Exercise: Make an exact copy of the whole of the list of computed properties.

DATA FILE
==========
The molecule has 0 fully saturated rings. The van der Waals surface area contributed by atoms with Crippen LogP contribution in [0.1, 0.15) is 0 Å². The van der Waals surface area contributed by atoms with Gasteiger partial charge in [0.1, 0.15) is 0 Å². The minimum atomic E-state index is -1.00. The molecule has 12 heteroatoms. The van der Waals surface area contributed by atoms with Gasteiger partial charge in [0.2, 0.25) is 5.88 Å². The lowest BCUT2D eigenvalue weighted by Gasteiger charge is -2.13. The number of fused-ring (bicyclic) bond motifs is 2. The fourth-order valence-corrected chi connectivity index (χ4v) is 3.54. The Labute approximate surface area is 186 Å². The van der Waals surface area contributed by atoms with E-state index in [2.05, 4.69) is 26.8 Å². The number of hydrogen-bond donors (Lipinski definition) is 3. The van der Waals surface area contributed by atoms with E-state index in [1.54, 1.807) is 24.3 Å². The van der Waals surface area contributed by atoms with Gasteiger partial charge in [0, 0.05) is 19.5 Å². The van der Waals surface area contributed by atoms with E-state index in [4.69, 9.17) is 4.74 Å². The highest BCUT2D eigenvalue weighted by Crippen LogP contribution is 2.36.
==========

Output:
The molecule has 0 fully saturated rings. The van der Waals surface area contributed by atoms with Crippen LogP contribution in [0.1, 0.15) is 0 Å². The van der Waals surface area contributed by atoms with Gasteiger partial charge in [0.1, 0.15) is 0 Å². The minimum atomic E-state index is -1.00. The molecule has 12 heteroatoms. The van der Waals surface area contributed by atoms with Gasteiger partial charge in [0.2, 0.25) is 5.88 Å². The lowest BCUT2D eigenvalue weighted by Gasteiger charge is -2.13. The number of fused-ring (bicyclic) bond motifs is 2. The fourth-order valence-corrected chi connectivity index (χ4v) is 3.54. The Labute approximate surface area is 186 Å². The van der Waals surface area contributed by atoms with E-state index in [2.05, 4.69) is 26.8 Å². The number of hydrogen-bond donors (Lipinski definition) is 3. The van der Waals surface area contributed by atoms with E-state index in [1.54, 1.807) is 24.3 Å². The van der Waals surface area contributed by atoms with Gasteiger partial charge in [0, 0.05) is 19.5 Å². The van der Waals surface area contributed by atoms with E-state index in [4.69, 9.17) is 4.74 Å². The highest BCUT2D eigenvalue weighted by Crippen LogP contribution is 2.36.